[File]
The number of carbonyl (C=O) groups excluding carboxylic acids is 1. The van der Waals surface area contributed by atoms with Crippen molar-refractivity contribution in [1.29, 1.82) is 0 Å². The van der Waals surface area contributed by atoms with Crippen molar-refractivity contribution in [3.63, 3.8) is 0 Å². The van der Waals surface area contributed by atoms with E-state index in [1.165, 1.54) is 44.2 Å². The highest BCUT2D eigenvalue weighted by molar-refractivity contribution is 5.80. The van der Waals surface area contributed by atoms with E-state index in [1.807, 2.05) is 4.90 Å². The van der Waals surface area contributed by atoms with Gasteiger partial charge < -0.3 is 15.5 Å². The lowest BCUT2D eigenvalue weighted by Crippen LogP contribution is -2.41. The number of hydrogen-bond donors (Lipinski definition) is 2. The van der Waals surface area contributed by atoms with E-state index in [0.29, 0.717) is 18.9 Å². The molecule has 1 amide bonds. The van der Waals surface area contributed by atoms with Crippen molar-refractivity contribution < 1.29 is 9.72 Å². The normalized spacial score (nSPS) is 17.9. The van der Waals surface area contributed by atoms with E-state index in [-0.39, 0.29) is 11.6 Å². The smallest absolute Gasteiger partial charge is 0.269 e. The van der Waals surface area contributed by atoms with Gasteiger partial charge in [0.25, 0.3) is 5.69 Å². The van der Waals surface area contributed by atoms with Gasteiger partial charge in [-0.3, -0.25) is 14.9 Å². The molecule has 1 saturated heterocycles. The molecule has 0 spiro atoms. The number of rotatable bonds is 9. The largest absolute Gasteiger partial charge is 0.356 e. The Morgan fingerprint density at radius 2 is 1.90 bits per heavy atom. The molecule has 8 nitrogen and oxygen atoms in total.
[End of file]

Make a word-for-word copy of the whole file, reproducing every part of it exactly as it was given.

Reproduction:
The number of carbonyl (C=O) groups excluding carboxylic acids is 1. The van der Waals surface area contributed by atoms with Crippen molar-refractivity contribution in [1.29, 1.82) is 0 Å². The van der Waals surface area contributed by atoms with Crippen molar-refractivity contribution in [3.63, 3.8) is 0 Å². The van der Waals surface area contributed by atoms with E-state index in [1.165, 1.54) is 44.2 Å². The highest BCUT2D eigenvalue weighted by molar-refractivity contribution is 5.80. The van der Waals surface area contributed by atoms with E-state index in [1.807, 2.05) is 4.90 Å². The van der Waals surface area contributed by atoms with Gasteiger partial charge < -0.3 is 15.5 Å². The lowest BCUT2D eigenvalue weighted by Crippen LogP contribution is -2.41. The number of hydrogen-bond donors (Lipinski definition) is 2. The van der Waals surface area contributed by atoms with E-state index in [0.29, 0.717) is 18.9 Å². The molecule has 1 amide bonds. The van der Waals surface area contributed by atoms with Crippen molar-refractivity contribution < 1.29 is 9.72 Å². The normalized spacial score (nSPS) is 17.9. The van der Waals surface area contributed by atoms with E-state index in [-0.39, 0.29) is 11.6 Å². The smallest absolute Gasteiger partial charge is 0.269 e. The van der Waals surface area contributed by atoms with Gasteiger partial charge in [0.25, 0.3) is 5.69 Å². The van der Waals surface area contributed by atoms with Gasteiger partial charge in [-0.3, -0.25) is 14.9 Å². The molecule has 1 saturated heterocycles. The molecule has 0 spiro atoms. The number of rotatable bonds is 9. The largest absolute Gasteiger partial charge is 0.356 e. The Morgan fingerprint density at radius 2 is 1.90 bits per heavy atom. The molecule has 8 nitrogen and oxygen atoms in total.